"The online shop has not only solved my unemployment problem, but also taught me several lessons. It has taught me the importance of being in constant communication and also the need to be on the lookout for profitable deals that may interest customers," Deng says.

That confidence now seems to rubbing off in a nation teeming with millions of new graduates every year.

Many like Deng have now decided to shape their own destiny in the online world.

A recent survey conducted by Guangdong University and Sun Yat-Sen University revealed that nearly 60 percent of the graduates surveyed were keen on setting up an online shop, with 30 percent of this group having already initiated preparations for the same.

"It is easy to own a store online, if you have a computer with Internet access, and a digital camera. All that one needs to do is to sign up on shopping portals and then set up an online store to sell the products," says Xue Qian, a student.

The low cost and simple procedure makes it easy to set up and manage, says Xue.

According to data from the Ministry of Education, by July 2010 there were about 1.76 million graduates in China who were unemployed.

That accounts for 27.8 percent of the nation's 6.3 million college students who graduated at the end of June.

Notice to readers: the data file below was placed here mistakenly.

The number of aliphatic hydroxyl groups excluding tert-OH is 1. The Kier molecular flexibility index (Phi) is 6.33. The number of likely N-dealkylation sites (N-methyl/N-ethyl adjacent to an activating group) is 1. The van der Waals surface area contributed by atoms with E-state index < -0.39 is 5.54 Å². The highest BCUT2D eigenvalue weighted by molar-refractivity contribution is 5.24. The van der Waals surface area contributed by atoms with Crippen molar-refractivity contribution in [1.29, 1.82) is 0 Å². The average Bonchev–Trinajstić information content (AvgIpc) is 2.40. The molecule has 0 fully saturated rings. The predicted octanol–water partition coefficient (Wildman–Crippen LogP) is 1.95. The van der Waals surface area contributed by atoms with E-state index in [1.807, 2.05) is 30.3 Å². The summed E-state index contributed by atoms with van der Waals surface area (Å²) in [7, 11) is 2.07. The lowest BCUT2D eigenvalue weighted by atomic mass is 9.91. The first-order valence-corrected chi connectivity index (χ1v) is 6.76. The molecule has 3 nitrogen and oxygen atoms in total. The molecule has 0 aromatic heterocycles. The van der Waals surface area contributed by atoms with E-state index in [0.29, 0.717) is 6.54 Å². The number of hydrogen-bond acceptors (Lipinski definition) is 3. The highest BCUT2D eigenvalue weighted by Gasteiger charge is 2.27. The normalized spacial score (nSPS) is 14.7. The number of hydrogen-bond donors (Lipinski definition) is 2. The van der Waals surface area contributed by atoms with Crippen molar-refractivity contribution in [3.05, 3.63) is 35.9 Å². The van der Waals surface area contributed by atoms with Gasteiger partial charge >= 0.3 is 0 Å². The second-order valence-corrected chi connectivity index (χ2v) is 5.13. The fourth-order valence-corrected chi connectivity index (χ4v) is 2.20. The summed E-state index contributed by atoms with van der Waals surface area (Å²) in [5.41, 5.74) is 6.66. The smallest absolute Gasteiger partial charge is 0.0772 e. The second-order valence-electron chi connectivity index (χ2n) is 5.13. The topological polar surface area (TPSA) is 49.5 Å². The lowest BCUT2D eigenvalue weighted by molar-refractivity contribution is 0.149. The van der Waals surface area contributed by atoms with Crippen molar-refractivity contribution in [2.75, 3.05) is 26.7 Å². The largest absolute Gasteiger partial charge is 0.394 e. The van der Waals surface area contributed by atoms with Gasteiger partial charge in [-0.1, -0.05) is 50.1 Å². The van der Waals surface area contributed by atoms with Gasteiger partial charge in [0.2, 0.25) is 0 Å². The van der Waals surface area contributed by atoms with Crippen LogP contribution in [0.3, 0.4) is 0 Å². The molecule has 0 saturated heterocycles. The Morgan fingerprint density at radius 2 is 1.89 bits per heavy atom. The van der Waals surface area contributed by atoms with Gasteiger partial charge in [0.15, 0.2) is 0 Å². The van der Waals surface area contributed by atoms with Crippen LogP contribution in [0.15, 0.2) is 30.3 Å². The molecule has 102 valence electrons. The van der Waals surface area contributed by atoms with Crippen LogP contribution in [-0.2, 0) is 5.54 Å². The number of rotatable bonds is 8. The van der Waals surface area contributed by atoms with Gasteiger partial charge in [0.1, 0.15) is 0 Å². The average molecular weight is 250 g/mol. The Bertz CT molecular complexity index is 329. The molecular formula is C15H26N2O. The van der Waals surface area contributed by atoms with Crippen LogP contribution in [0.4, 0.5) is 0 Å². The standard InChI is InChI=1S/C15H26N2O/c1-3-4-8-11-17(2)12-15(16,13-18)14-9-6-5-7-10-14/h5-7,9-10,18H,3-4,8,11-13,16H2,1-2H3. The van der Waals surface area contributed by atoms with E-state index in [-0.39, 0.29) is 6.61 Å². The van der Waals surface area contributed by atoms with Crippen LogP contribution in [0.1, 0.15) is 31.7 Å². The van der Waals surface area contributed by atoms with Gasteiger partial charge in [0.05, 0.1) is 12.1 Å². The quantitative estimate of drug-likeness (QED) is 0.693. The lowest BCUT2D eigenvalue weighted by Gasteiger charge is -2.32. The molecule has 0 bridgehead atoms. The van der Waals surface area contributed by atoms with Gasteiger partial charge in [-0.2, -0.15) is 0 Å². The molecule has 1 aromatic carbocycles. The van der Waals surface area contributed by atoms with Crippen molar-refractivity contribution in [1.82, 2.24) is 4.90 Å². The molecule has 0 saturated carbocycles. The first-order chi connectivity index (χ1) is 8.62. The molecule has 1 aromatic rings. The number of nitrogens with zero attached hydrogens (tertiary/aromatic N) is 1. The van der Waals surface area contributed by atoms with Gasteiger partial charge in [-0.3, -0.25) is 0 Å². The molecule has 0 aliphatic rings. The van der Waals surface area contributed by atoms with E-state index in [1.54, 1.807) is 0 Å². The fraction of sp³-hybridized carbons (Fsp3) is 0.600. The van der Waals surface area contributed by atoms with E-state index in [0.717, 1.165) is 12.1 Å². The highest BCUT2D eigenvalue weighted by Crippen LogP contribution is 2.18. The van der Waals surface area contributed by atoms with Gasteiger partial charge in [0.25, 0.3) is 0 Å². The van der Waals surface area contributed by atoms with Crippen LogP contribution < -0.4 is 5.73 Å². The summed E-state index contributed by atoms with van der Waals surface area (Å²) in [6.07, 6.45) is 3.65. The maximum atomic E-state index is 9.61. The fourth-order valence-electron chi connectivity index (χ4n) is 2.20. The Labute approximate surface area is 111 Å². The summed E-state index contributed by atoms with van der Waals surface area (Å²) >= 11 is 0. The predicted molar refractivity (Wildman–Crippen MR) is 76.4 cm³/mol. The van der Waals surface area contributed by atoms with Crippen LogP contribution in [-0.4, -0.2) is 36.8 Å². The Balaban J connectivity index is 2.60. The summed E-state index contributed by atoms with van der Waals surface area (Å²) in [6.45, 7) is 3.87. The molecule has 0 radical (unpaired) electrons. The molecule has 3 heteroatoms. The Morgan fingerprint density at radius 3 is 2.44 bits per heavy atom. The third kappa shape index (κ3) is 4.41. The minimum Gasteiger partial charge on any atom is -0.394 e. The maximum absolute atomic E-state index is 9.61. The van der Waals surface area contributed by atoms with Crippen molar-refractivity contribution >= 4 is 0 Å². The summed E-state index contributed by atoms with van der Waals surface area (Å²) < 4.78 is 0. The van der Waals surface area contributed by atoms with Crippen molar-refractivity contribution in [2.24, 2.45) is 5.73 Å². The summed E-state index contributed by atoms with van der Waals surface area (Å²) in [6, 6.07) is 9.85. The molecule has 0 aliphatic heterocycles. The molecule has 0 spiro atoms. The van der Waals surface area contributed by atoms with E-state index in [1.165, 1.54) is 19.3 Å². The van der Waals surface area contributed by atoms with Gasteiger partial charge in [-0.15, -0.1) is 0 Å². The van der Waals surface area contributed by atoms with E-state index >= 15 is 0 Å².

The prospects for this year also do not look bright with more than 6.6 million fresh graduates expected to look for jobs.

"Though the employment market in 2011 will be better than earlier years, it is still bleak for fresh graduates who have no prior work experience," says Ying Li, deputy general manager of China International Intellectech Corporation, a human resource management firm.

"Students should plan their career based on their character, interest and working ability," says Ying.

Available data suggests that nearly 40 percent of the online sellers at Taobao, eBay and other online shopping platforms are college students.

More than 62 percent of the online sellers are in the 18-32 age group.

Typically college students who open online stores can earn monthly incomes of 1,000 to 4,500 yuan, says Lu Weixing, director of public and client communication at, China's largest online retail site.

Taobao has around 200 million registered members and an annual turnover in excess of 200 billion yuan. The company also accounts for at least 1 million online sales jobs.

But not everyone is warming up to online sales. "It loses touch with reality. You have to talk to an unknown face in the computer," says an auto salesman surnamed Meng.

Online shop owners also do not get any social and health insurance. This more or less creates an insecure feeling," Meng says.

"Opening online stores is a useful attempt for entrepreneurship. It has low risk and boosts practical experience," says Huang Hongzhen, a lecturer at Guangdong University of Business Studies.

"Most of the online shop owners are focusing only on customer to customer sales and not the entrepreneur business model. In the long run, it is the latter that will offer better returns," says Huang.